I feel like I’ve wasted my time talking about this, and I probably have. But that’s alright…that’s what blogs are for, right?
The NHL continues to drag its feet on the head shots issue, seemingly biding their time until they can pass the buck to the next generation of decision makers, today Marc Savard called it quits for whatever remains of the Bruins season. Meanwhile. the face of the league, Sidney Crosby continues to miss action with post-concussion symptoms. He’s missed over a dozen games, including the all-star festivities, and shows no signs of returning to action any time soon. Today an article was published on NHL.com about Pat Lafontaine and his take on post-concussion syndrome.
Here’s what stood out to me: “Once you get to a certain point with head injuries, there’s no turning back.”
While certainly not news, it carries a lot of weight when a prolific player who’s been through it, and had to cut short a hall of fame career weighs in on this issue.
It’s been well over a year since I ranted on these topics on this site, and on nhldigest.com. Frankly, I could simply switch the date to today, change a couple names, and presto – a new post! What I’m getting at is that nothing has changed. There are still dinosaurs out there carrying the torch for the “keep your head up / that’s hockey” culture, all the while completely ignoring or dismissing the fact that the players are so much bigger, stronger, faster and armored than ever before. Simply “keeping” your head up isn’t enough of a preventative measure for today’s NHL. I realize that this sounds like I’m advocating hitless hockey, and exonerating players who skate with their heads down. That’s not true at all. I never want to see hitting removed from hockey, but I do want to see players have to use their heads on the ice in a way that they haven’t had to before. While muscle groups in the legs, back and upper body can be strengthened, toned and bulked up for peak athletic performance, the brain is the brain and will always be a mushy, delicate organ. There are no bicep curls or squats for the brain. Hockey is the fastest game in the world, and the most important part of one’s body is gently encased in a skull, targeted by a bunch of heat-seeking missles. No helmet or mouthguard will help protect this fragile organ from high-speed colissions.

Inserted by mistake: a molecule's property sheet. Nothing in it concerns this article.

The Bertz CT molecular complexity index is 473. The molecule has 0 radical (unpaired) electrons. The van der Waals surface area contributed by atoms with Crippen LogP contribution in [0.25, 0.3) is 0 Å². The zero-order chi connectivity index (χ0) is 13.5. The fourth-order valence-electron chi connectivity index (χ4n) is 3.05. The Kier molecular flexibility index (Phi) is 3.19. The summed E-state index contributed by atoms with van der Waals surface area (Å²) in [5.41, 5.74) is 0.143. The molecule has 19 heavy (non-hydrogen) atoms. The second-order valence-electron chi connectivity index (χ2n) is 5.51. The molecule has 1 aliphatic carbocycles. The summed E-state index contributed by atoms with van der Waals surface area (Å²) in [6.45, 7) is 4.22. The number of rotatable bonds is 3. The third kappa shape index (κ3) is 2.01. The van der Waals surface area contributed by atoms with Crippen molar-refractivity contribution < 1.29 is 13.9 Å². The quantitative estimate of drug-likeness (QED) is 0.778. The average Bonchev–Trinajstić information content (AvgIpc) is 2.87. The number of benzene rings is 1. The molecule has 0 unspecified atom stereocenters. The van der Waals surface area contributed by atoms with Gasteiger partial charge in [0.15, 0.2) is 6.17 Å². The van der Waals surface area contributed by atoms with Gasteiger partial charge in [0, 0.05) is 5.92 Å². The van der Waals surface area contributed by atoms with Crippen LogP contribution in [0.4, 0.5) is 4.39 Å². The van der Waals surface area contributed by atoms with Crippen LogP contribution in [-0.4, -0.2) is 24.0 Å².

The game of hockey is in a completely new era. Comparisons to past eras are less and less relevant by the day, and those entrenched in the old view of the sport (i.e. “keep your head up or you deserve to get hit”) are the ones propping up the sloths who find any and all reasons to not enact change. Call it cowardice, call it being careful not to completely alter tradition, call it whatever you want. But when somebody gets killed on the ice, or is drooling in a wheelchair from his head injuries, I’d like to see those same people get in line with Mike Milbury who once said “‘People die every day. If you don’t want to get hurt, don’t play the game.” What an enlightened view. Do all the dinosaurs share that view?